Yahoo | Two leading makers of lighting products are showcasing LED bulbs that are bright enough to replace energy-guzzling 100-watt light bulbs set to disappear from stores in January.
Their demonstrations at the LightFair trade show in Philadelphia this week mean that brighter LED bulbs will likely go on sale next year, but after a government ban takes effect.
The new bulbs will also be expensive — about $50 each — so the development may not prevent consumers from hoarding traditional bulbs.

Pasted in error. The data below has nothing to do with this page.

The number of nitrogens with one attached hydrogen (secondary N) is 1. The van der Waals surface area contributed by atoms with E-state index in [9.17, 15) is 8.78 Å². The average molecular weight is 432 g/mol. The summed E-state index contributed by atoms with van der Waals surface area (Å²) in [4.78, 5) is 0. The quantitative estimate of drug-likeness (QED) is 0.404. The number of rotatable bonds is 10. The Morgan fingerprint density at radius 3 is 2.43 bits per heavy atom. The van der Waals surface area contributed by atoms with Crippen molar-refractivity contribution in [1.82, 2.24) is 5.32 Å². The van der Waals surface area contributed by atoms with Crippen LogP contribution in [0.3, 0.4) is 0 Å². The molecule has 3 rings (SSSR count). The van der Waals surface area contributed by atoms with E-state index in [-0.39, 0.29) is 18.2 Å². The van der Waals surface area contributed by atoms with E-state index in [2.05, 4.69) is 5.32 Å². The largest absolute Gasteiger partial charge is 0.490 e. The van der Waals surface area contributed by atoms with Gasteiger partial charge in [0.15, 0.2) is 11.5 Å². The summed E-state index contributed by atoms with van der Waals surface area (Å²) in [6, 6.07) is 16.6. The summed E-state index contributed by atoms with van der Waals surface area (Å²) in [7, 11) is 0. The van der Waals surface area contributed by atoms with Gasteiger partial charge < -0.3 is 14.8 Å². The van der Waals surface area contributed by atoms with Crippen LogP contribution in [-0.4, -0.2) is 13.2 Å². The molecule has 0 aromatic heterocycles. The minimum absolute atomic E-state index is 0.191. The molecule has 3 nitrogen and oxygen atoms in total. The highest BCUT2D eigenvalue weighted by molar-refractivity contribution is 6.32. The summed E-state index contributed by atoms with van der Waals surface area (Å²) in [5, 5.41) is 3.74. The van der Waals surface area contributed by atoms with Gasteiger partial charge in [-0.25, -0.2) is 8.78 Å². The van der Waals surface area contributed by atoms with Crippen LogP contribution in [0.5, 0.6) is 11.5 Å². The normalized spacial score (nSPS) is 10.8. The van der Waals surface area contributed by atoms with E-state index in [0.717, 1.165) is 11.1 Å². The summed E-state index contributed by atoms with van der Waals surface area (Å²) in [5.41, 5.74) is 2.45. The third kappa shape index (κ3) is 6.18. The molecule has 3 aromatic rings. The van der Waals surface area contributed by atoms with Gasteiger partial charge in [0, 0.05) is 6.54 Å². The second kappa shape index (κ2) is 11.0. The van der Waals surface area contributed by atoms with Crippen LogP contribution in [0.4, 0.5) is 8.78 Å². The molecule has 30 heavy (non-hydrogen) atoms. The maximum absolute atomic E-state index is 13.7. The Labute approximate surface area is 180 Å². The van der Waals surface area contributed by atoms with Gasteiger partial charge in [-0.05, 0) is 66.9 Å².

The technology in traditional "incandescent" bulbs is more than a century old. Such bulbs waste most of the electricity that feeds them, turning it into heat. The 100-watt bulb, in particular, produces so much heat that it's used in Hasbro's Easy-Bake Oven.
To encourage energy efficiency, Congress passed a law in 2007 mandating that bulbs producing 100 watts worth of light meet certain efficiency goals, starting in 2012. Conventional light bulbs don't meet those goals, so the law will prohibit making or importing them. The same rule will start apply to remaining bulbs 40 watts and above in 2014. Since January, California has already banned stores from restocking 100-watt incandescent bulbs.
- Written by: John Galt
- Category: Energy
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